dumping of dangerous waste and urged the developed countries to tighten their controls on
exports of such products. All OKAYS member-states were also asked to take the necessary
steps to stop dumping and increase legislative safeguards against such practices.

The Nigerian President went even further by proposing a regional system known as
"Dumpwatch," designed to monitor dumping activities. However, of all the actions taken to
stop the transfer of hazardous wastes the Basel Convention on the Control of
Transboundary Movements of Hazardous Wastes and Their Disposal appears to be the
most important (see BASEL case). The Basel Convention calls for the management "in an
environmentally sound manner" of all transboundary shipments of hazardous wastes as well
as household wastes. To this end, the Convention sets up a system of checks and balances
whereby, prior to the export of such wastes, "the consent of the exporting country, the
importing country, and any transboundary countries must be first obtained."

In April,2008, twenty one years after,94 victims of the infamous Koko toxic waste dump
recieved N39.7m compensation from the Nigerian Ports Authority, NPA, Warri, for injuries,
pain and frustration suffered during the evacuation of the toxic dump after 21years of
hardship.It is believed that the gesture is a demonstration of the donor's 'corporate social
responsibility to those who risked their lives through evacuating the infamous toxic waste in
Koko Port'.

REFERENCE

Abu, Bala Dan. "Death, Where's Thy Drum?" Newswatch Nigeria (July 4, 1988).
Abu, Bala Dan. "Koko: To Move or Not to Move" Newswatch Nigeria (July 11, 1988).
Adewale, O. The Nigerian Institute of Advanced Legal Studies,Lagos, 1991.
"Africa: The Waste Basket of The West", Business and Society Review 67 (Fall 1988):
48-50.
"Africa Wages War on Dumpers of Poisonous Waste."New Scientist (June 23,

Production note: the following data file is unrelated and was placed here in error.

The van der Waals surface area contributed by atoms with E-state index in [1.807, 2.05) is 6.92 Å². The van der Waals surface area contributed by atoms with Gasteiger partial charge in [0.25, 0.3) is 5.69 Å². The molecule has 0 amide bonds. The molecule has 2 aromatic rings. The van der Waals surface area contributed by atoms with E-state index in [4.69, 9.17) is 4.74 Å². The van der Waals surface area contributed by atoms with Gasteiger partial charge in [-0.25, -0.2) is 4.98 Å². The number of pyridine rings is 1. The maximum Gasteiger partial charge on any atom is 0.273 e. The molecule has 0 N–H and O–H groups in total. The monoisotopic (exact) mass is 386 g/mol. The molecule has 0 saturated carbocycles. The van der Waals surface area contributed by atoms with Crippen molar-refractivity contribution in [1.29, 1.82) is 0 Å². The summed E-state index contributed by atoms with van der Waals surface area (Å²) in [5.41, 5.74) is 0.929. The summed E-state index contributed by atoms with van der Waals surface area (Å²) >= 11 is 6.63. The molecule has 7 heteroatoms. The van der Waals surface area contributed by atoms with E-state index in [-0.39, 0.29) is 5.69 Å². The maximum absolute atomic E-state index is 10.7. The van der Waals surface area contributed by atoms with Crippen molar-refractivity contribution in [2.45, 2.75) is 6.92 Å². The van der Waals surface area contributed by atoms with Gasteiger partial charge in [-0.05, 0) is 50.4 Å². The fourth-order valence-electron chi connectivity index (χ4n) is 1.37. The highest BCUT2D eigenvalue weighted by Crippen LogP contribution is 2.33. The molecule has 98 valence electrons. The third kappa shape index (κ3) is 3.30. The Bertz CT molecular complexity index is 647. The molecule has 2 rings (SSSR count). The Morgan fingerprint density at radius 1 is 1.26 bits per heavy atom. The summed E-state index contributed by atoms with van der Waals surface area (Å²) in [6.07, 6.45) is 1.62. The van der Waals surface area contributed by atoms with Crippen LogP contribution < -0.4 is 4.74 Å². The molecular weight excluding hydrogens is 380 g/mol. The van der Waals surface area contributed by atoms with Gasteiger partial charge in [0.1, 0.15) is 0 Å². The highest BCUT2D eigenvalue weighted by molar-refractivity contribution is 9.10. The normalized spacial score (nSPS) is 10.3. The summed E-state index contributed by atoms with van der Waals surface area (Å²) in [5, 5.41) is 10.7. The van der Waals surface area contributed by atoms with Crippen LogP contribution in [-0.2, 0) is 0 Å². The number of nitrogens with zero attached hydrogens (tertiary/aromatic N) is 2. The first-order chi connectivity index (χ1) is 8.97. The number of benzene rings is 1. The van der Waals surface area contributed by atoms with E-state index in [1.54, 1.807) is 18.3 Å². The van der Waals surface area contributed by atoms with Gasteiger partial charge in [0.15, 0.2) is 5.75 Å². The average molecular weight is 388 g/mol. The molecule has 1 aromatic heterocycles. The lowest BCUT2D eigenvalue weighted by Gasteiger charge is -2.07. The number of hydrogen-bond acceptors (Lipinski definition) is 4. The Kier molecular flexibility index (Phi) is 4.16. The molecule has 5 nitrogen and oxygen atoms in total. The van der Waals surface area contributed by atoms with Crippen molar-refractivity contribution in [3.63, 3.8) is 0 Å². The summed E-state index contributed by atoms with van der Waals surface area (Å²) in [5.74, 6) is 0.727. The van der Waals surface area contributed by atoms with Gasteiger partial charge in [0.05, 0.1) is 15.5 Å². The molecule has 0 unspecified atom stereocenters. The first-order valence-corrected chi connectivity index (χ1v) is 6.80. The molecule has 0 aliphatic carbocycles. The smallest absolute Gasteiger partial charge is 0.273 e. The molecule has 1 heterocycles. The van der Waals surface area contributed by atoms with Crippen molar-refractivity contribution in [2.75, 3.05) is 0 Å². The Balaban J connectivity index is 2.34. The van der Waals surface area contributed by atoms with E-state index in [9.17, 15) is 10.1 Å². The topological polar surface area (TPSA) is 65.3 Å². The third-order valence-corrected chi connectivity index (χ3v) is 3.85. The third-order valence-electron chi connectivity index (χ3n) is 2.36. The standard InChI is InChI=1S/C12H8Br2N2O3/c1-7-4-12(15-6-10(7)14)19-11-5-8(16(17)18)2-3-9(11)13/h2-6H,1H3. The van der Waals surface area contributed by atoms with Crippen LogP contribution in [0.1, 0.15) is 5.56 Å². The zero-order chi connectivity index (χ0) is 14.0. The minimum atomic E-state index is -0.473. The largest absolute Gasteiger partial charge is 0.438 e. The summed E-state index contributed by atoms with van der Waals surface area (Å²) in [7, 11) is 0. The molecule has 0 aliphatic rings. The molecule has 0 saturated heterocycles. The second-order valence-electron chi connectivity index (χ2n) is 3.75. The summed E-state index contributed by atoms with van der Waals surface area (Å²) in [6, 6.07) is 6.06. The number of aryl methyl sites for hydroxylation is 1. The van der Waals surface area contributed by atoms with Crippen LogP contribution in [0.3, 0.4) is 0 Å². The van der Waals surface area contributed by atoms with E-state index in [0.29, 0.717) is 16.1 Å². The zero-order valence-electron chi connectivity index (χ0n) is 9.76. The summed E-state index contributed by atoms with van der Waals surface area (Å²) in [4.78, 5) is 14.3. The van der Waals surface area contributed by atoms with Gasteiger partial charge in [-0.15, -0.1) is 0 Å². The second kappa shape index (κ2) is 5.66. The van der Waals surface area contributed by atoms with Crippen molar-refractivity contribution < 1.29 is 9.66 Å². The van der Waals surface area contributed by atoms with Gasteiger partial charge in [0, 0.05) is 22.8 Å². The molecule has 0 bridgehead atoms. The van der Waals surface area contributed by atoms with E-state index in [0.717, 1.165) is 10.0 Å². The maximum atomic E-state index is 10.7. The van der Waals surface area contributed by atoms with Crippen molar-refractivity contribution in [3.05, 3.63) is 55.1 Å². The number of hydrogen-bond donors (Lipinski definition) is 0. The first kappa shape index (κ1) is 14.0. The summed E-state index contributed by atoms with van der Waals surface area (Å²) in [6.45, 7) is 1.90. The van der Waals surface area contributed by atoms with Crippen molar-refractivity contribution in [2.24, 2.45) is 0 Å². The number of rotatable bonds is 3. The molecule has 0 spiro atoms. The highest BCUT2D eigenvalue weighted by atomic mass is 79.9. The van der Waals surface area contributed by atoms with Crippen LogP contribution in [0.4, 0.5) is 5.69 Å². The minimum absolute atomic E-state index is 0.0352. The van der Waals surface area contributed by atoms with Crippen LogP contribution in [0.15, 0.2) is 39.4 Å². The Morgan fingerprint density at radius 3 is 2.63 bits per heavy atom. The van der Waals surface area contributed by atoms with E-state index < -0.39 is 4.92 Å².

1989).Ayadike, O. West Africa (June 20, 1988), 1109.
Dufour, Jean-Paul and Denis, Corinne. "The North's Garbage Goes South." World Press
Review 35 (November 1988): 30-32.
Edokpayi, Ben. "Pie of Pisa." Newswatch Nigeria (July 4, 1988).
Ekeocha, Okey. "A Cry for Justice -- or Drum Beats of Treason?"
The African Guardian (May 17, 1993).
"Exporting Hazardous Waste. Technology Review 92 (1989).
Federal Environmental Protection Agency, Nigeria. "Achieving Sustainable Development in
Nigeria". National Report for the United Nations Conference on Environment and
Development (Rio de Janeiro, Brazil, 1992), 1-12.
Feustel, Sandra. "E.C. Pushes New Rules on Toxic Waste Exports"Europe 282 (December
1988), 32-46.
Glover, John. "Italian Industry Aims To Get Greener, But on Its Own Terms." Chemical Week
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Greenpeace Toxic Trade Update (Washington DC: Greenpeace,various issues).
Douglas Henwood. "Toxic Banking." The Nation 254 (March 9,1992).
Liberatore, Angela, and Lewanski, Rudolph."The Evolution of Italian Environmental Policy."
Environment 32 (June1990): 10-13+.
MacKenzie, Deborah. "Would-be Waste Smugglers Face Execution."New Scientist 136
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Murphy, Sean, D. "The Basel Convention on Hazardous Wastes." Environment 35 (March
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Odauran, Akpovire B. "Education Against Environmental Pollution in Nigeria" Convergence
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Puckett, Jim; Stirling, Andy; and Vallette, Jim. "Preventing the Transboundary Movement of
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Wastes in The Mediterranean Region -- A Call For A Legal Instrument Within The Barcelona
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Paul Ruffins. "Toxic Terrorism Invades Third World Nations." Black Enterprise 19 (November